Reviews of the 2nd edition
Employment Tribunal Claims featured in the Guardian.
See Guardian Work, Saturday 27 October.
Amazon Customer Review
The whole process of making a claim is explained clearly, with good case examples and is really easy to understand. For dry material, the authors manage to make it interesting, which is quite something. I read it outside of work hours – that’s a first! Do not attempt to make a employment claim on your own without this book!
Satisfied user, December 2008
I’ve recently claimed, and won, age discrimination, in relation to not being selected for voluntary early retirement. I can honestly say that I would not have been able to do it without your advice – especially around the terminology and processes to look out for… I just wanted you to know what a relief it was to find information presented in such a simple way.
Reviews of the 1st edition
New Law Journal, July 2005
Naomi Cunningham’s book… is a rare gem; it is the ‘flesh that clothes the bones’ of the employment tribunal system…
Although the book is primarily written for the employee adviser, those acting for employers, including the experienced practitioner, will be able to borrow some tactical gems from Ms Cunningham’s treasure chest…
Get your copy now.
Satisfied user, July 2006
Your book was of enormous help to me in winning my recent case against my employer whilst representing myself. Thank you so much for making your information available to us as the public… It gave me personally such confidence and understanding of how to set out and prepare. You would have been proud of me!
This book is the nearest substitute a Claimant’s representative will find to asking a more experienced colleague for advice.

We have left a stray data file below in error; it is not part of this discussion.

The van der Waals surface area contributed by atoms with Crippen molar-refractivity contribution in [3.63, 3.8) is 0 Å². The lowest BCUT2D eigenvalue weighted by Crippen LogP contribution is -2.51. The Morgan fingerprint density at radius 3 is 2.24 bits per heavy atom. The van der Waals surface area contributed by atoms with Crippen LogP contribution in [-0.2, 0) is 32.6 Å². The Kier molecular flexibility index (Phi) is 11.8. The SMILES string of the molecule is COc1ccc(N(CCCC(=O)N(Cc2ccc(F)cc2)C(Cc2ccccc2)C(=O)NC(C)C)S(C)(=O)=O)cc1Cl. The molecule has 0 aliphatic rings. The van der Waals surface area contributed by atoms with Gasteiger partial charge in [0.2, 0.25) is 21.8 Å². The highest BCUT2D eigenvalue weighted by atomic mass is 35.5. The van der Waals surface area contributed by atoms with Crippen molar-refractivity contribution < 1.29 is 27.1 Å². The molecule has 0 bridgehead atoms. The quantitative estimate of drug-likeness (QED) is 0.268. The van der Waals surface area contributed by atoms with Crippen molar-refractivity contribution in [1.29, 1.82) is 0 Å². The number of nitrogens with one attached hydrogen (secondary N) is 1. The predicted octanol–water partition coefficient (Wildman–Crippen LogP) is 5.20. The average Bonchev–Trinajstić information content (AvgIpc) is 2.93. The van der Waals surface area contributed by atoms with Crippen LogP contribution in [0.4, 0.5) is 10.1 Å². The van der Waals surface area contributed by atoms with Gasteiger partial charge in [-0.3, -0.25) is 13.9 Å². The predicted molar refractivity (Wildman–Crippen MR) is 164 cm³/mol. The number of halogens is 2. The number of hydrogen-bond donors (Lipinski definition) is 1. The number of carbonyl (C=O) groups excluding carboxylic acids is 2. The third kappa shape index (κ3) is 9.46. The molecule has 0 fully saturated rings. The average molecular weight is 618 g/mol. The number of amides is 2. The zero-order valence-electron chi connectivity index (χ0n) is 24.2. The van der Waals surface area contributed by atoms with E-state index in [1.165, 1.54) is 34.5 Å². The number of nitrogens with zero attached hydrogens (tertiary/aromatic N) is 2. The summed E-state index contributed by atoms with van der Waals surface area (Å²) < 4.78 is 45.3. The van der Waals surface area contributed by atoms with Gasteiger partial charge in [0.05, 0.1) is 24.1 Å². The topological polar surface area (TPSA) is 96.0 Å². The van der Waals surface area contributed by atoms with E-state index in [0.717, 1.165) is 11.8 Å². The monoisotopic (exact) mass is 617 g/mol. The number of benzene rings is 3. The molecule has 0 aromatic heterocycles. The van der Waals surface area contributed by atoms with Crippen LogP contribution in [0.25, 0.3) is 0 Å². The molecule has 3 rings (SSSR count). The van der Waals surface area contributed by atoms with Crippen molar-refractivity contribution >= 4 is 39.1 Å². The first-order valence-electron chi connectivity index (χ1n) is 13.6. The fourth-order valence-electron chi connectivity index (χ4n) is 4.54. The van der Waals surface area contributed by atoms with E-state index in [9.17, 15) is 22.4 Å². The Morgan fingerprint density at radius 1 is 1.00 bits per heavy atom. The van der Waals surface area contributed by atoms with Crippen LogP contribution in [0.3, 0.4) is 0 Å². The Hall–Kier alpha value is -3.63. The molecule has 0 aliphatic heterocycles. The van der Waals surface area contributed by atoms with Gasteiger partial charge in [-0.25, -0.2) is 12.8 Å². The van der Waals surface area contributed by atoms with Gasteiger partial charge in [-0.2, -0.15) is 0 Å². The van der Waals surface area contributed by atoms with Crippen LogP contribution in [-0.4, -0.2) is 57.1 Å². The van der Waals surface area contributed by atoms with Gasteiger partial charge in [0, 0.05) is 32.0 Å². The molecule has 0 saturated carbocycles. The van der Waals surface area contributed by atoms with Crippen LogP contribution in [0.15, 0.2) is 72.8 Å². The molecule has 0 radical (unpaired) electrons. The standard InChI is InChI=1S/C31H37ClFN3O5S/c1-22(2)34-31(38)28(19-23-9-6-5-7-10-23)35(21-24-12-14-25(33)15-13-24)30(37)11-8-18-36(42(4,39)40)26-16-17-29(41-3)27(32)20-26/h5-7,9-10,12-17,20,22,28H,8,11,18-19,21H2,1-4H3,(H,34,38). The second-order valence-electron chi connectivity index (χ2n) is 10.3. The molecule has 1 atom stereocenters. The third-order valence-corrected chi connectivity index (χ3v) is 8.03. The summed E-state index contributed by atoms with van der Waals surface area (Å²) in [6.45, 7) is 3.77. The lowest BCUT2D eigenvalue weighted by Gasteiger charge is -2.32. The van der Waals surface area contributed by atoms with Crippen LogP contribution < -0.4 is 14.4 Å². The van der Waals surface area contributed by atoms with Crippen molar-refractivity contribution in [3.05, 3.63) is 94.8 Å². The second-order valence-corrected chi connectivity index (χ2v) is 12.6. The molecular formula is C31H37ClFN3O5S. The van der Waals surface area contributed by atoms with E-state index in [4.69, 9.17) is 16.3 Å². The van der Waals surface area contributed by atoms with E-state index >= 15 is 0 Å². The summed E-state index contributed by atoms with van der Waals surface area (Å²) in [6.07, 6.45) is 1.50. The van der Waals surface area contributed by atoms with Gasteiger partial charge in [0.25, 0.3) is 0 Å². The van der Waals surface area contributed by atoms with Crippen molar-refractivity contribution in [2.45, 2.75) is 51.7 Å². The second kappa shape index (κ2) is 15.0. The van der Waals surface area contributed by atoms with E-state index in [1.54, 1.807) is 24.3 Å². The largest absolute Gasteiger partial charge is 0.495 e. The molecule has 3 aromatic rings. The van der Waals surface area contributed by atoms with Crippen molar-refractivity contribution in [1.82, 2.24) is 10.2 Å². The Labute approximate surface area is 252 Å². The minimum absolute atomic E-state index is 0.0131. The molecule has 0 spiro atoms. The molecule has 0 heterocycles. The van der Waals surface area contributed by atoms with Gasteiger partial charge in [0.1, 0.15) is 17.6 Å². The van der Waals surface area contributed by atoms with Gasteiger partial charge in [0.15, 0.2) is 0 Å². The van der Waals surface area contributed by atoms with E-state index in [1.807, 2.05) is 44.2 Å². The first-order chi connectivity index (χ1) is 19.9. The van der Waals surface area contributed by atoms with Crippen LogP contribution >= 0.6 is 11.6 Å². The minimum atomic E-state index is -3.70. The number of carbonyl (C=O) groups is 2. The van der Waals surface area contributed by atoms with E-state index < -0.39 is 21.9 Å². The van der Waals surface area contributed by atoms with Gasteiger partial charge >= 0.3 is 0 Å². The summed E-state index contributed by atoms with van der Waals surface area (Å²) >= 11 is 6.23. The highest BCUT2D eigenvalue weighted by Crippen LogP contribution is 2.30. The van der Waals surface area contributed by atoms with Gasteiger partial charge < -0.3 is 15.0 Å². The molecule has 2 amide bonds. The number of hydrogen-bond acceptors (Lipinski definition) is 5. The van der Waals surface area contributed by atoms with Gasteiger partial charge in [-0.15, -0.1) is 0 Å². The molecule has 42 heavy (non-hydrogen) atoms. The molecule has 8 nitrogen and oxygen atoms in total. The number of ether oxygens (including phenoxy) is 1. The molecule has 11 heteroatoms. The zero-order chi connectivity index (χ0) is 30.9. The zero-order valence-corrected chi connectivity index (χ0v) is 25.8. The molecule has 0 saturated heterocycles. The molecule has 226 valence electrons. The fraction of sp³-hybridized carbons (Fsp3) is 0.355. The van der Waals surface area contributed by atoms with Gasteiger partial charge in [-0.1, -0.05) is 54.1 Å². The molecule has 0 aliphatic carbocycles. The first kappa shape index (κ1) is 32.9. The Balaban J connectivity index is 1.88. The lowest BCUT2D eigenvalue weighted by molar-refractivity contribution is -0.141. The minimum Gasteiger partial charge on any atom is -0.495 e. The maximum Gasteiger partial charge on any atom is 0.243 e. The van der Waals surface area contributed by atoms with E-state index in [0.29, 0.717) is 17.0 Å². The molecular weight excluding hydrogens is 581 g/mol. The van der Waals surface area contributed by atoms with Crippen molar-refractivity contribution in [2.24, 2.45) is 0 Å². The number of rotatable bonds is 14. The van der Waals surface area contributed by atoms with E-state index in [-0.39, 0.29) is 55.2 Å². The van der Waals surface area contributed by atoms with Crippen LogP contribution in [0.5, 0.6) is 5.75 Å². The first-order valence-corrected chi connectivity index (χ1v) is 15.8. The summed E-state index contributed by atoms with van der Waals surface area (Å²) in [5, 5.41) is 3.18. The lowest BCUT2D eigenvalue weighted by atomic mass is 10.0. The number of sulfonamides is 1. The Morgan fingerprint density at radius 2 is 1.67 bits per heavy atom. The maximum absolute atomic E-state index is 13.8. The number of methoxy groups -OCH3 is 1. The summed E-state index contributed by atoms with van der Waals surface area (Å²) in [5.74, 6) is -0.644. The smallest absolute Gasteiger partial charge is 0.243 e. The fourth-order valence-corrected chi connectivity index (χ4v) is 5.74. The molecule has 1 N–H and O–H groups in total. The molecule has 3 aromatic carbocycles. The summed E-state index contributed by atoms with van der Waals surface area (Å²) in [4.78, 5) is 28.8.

I would have given my eye teeth for this book as a newly qualified employment lawyer.
CAB Update, June 2005
This is an excellent, practical book for people dealing with cases in employment tribunals.
Discrimination Law Association Briefings, June 2005
Ms Cunningham knows just what the busy adviser needs to know to get the most out of case preparation. A particular strength is the focus on working precedents and annotated letters and lists included throughout the text. The advice is clear, practical and user friendly and very good value for money.
It will be an invaluable tool to law centres, advisors, trade union representatives, as well as being a real help to the unrepresented litigant. This is also an excellent read for lawyers who represent claimants or practitioners who need to brush up their skills. There are few books which take such a practical approach to a legal area, and the precedents and letters alone must earn this book a place on any employment advisor’s bookshelf.
Adviser, July 2005
Naomi Cunningham is able to give wonderful reassurance that whatever the situation, it has happened to someone before and that there is a way to move forward with honour intact.
The book is set out in a particularly useful manner: each stage of a claim, from the grievance procedure right through to appealing against a tribunal decision, is given its own chapter and set of precedents.
Although this book is directed at the adviser who is unfamiliar with tribunal practice, it covers so many interesting and topical areas (including the intricacies of the Dispute Resolution Regulations), that it is a really useful tool for anyone; truly a book you will not want your colleagues to borrow.
Employment Lawyers Association Briefing, June 2005
I have no hesitation in recommending this book to the audience for which it was written. While the benefit to the well seasoned employment practitioner may be limited to its use as a quick and easy reference point during busy periods, the benefit of this text for the less experienced is likely to be much more substantial. For the junior practitioner and those who do not regularly practise employment law, the precedents and practical examples contained in this book are likely to provide a useful aid to navigating through the sometimes daunting world of tribunal practice, for claimants and respondents alike.